Italian shipbuilder Fincantieri will take majority control of the French shipyard STX under an agreement thrashed out between Paris and Rome to end a diplomatic row, French government sources said Wednesday.
Fincantieri will buy 50 percent of the shipyard in the western French port of Saint Nazaire, the sources said, while the French state will “loan” another
one percent stake for 12 years which can be retracted if it fails to keep promises made to the government.
French President Emmanuel Macron and Italian Prime Minister Paolo Gentiloni signed the agreement in the eastern French city of Lyon.
Later Macron hailed the deal as “a win-win agreement”, pointing out that until recently STX was controlled by a South Korean group.
“Can someone explain to me, when we are defending Europe every day, how it would be better to have a Korean shareholder than and Italian operator!” Macron said.
France had said earlier it was ready to seek other buyers for its biggest shipyard should Italy refuse a 50-50 ownership split.
The Saint Nazaire shipyard employs some 2,600 people directly and another 5,000 subcontractors.
The French government sparked the row in July by temporarily nationalising the shipyard after backsliding on a deal with Fincantieri agreed by then
French president Francois Hollande in April.
After Economy Minister Bruno Le Maire announced the decision, saying it sought to protect France's “strategic interests”, the Italian government
expressed outrage, calling the move “inexplicable”.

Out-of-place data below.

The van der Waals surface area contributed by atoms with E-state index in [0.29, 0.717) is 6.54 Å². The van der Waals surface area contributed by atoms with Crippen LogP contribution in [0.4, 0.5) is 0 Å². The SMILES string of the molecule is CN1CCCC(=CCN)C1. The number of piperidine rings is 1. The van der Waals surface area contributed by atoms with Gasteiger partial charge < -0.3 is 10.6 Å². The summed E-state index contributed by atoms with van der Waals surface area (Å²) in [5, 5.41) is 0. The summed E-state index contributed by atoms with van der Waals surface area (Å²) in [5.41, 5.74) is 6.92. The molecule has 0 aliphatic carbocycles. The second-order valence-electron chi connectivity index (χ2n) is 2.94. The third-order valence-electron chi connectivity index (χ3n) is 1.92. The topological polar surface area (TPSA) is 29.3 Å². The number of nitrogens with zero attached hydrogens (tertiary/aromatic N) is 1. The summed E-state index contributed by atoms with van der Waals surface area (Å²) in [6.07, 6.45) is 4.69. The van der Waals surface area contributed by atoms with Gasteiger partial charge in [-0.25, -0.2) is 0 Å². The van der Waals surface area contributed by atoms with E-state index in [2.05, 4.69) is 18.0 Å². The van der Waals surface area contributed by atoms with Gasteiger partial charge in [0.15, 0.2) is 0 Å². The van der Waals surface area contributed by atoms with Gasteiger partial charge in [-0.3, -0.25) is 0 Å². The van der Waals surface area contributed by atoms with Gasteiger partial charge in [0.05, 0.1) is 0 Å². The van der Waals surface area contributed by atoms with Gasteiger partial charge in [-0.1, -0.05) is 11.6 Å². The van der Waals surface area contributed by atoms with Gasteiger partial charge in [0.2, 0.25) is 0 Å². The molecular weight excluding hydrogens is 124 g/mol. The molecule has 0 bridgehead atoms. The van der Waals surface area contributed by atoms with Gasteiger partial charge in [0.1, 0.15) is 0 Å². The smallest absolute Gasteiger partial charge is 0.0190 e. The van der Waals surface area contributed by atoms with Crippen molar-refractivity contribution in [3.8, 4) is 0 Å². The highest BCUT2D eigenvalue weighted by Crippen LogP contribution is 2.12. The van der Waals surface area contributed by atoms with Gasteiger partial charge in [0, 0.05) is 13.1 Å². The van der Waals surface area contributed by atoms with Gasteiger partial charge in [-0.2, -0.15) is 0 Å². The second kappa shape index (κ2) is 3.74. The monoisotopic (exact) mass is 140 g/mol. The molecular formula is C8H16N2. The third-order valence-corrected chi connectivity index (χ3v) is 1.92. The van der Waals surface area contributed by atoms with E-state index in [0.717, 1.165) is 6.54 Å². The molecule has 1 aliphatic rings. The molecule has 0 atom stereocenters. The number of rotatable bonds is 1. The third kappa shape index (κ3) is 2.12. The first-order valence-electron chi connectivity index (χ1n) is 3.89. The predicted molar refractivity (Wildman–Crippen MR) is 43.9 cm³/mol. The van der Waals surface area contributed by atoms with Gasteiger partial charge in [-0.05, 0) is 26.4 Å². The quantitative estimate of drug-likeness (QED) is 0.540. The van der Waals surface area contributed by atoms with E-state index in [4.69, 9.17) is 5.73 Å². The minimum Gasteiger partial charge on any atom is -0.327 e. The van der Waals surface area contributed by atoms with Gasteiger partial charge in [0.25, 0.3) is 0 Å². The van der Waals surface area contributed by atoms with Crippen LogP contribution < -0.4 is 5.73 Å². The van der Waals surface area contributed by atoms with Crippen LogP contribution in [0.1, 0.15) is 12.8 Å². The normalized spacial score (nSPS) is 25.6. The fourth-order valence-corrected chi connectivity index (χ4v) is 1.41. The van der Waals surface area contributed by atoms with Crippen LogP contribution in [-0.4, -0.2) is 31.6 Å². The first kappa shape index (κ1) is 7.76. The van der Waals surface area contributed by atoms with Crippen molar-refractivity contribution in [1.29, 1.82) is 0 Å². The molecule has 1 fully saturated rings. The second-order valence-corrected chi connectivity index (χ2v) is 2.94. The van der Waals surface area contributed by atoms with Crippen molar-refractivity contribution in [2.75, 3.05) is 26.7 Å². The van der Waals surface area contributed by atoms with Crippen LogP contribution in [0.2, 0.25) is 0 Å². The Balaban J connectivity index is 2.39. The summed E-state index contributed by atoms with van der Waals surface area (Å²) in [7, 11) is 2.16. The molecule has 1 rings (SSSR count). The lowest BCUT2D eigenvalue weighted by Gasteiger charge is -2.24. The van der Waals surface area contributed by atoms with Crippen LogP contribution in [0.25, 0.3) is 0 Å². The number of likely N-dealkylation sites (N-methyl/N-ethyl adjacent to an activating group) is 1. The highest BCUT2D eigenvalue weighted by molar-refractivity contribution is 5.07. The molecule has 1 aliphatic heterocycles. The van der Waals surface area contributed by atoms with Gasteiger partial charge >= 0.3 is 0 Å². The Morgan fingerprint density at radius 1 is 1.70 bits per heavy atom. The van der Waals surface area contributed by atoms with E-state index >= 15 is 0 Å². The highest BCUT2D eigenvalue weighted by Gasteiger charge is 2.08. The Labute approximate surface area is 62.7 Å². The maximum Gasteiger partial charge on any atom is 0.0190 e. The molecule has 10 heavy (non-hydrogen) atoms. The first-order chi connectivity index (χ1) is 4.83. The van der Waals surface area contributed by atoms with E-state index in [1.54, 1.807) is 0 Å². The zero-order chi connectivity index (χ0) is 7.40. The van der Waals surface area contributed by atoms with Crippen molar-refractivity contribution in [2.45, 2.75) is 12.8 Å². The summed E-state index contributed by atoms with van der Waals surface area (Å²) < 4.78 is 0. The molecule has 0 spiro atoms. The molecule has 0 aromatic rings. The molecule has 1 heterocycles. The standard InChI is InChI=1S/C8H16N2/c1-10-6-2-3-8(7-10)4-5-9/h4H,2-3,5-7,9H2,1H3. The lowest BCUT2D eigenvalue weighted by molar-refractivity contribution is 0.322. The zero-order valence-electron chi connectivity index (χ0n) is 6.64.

The shipyard has unique know-how that should not be lost to abroad, Le Maire argued.
But he insisted it was just a “temporary” move while France continued negotiations with Italy on shared ownership of the firm.
Le Maire denied that the nationalisation sent a protectionist message that contradicted Macron's campaign promise to defend free trade.
STX has built 120 cruise ships over its 150 years, and has another 11 lined up for the next decade.
Italy made much of the fact that South Korea's STX Shipbuilding — the outgoing owners — held a 66.6 percent stake, but Paris initially refused to let Rome hold a 51 percent stake.
The shipyards were nationalised as Fincantieri was eyeing a takeover.
Italy's frustration “is understandable, but the economic situation was completely different,” Le Maire said. “The shipyard was in serious difficulty, now it is profitable and has 11 years of orders.”
The centrist Macron had said he wanted to renegotiate the deal shortly after taking office in May.
Before Wednesday's summit in Lyon, the Italian daily La Stampa predicted a “complicated” accord aimed at allowing France to “save face after flexing its muscles.”
The arrangement gives Italy operational control while France will enjoy the right of a veto over the choice of the company's director and various strategic decisions such as hiring.
Italian press reports say the tie-up will be enlarged to include Naval Group, France's military shipbuilder.